Valley Stream hit hard by Hurricane Sandy

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Brian Belle, who has lived on Fenimore Street for eight years, had some damage to his car from a fallen tree. The tree fell from across the street, right in between his house and the house of his neighbors, Charles and Arlene Sollin. It landed on one of his vehicles, but said he didn’t think the car was totaled. “I don’t think the weight of the tree is on it,” he said. “We got lucky.”

However, Belle said he would have to rent a car until the tree is cleared and his regular car is fixed. The tree also knocked a gutter off of his home.

For Belle, he said the biggest challenge was losing power, as he has two sons, 6 and 3. “That was tough, trying to keep these kids occupied,” he said, adding that they played a lot of board games.

A tree fell onto the home of the Peritore family on Emerson Place. Sal Peritore said he was in the kitchen in the front of the house when it went down. He knew it was going when he heard the ground ripping. “Five seconds later, boom!” he said. “The whole house shook.”

Fortunately, he said, the tree was so close to the house that it didn’t pick up any momentum before it hit, and there was no damage inside.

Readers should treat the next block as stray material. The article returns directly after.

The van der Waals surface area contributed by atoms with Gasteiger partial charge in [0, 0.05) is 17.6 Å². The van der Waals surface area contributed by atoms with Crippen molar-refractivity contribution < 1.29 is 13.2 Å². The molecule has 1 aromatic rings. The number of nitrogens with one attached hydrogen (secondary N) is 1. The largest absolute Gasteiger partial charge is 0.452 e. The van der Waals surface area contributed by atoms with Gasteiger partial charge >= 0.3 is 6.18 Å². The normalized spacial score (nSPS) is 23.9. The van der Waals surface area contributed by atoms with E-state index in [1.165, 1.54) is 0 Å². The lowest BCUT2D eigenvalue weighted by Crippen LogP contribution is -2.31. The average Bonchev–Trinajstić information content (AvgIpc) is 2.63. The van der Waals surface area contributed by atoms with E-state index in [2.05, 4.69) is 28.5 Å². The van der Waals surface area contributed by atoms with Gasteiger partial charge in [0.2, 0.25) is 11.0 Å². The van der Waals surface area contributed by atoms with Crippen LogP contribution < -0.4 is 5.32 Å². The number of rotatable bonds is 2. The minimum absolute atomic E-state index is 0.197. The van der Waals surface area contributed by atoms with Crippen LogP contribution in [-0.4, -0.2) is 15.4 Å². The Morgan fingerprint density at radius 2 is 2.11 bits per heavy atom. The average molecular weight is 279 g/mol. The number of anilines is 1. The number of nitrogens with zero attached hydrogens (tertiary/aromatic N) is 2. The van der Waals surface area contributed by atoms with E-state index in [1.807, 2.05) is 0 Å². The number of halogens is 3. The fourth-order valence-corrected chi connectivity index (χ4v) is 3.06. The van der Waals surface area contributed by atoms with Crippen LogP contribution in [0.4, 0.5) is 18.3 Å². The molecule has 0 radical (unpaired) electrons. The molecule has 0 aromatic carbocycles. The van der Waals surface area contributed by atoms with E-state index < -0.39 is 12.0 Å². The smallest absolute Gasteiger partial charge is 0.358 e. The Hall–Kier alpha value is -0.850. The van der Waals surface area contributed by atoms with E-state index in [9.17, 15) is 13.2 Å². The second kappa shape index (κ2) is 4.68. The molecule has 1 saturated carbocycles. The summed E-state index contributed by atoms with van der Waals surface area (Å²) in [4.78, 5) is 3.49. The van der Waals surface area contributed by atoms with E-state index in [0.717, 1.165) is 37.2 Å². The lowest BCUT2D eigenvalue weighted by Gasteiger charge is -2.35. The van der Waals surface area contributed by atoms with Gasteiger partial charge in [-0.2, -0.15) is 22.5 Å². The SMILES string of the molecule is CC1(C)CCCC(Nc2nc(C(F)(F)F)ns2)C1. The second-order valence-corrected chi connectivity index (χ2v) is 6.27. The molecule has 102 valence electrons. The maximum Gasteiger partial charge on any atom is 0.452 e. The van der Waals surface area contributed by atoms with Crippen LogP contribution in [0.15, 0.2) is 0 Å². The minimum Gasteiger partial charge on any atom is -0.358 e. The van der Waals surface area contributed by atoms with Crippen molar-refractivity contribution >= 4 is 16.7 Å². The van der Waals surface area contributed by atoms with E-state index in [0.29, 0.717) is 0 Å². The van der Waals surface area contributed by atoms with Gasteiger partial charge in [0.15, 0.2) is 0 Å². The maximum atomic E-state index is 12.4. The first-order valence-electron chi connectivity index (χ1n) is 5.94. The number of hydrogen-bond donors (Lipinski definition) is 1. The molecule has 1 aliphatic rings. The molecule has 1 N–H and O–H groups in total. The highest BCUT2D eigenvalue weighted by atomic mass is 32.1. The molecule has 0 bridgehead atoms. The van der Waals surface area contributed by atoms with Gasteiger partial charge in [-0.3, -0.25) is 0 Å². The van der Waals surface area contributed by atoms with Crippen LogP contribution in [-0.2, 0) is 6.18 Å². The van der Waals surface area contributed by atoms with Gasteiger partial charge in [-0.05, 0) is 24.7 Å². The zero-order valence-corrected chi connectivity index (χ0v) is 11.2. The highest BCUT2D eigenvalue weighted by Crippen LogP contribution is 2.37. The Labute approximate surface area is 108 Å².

Jennifer Pryer, who lives on West Maple Street, was one of many people in the area who was in search of cell phone reception. She said her house didn’t sustain any damage, but lost power in the early evening on Monday. “Everybody’s fine,” she said. “The little cosmetic things to the houses, that can be taken care of.”

A tree also fell on a Public Safety vehicle which was traveling down Dover Street. Fare said it cracked the windshield and damaged part of the front of the car. The officer who was driving was not injured.

Several trees fell in the Mill Brook neighborhood, including at the green between Mill Road and Old Central Avenue. It was one of the popular spots for Valley Streamers out taking pictures of Sandy’s damage. One tree blocked the street and dug up a root base so high it dwarfed the residents who stood next to it.

Village officials say that the cleanup will take weeks. The first priority is clearing the streets and trees that have fallen on homes. When that’s done, crews will turn their attention to the parks. Highway Supervisor Tim Leahy said the village’s flagship park, Hendrickson, was particularly devastated. “As important as it is to us,” he said, “we have to take care of residential areas first.”

Brian Croce contributed to this story.

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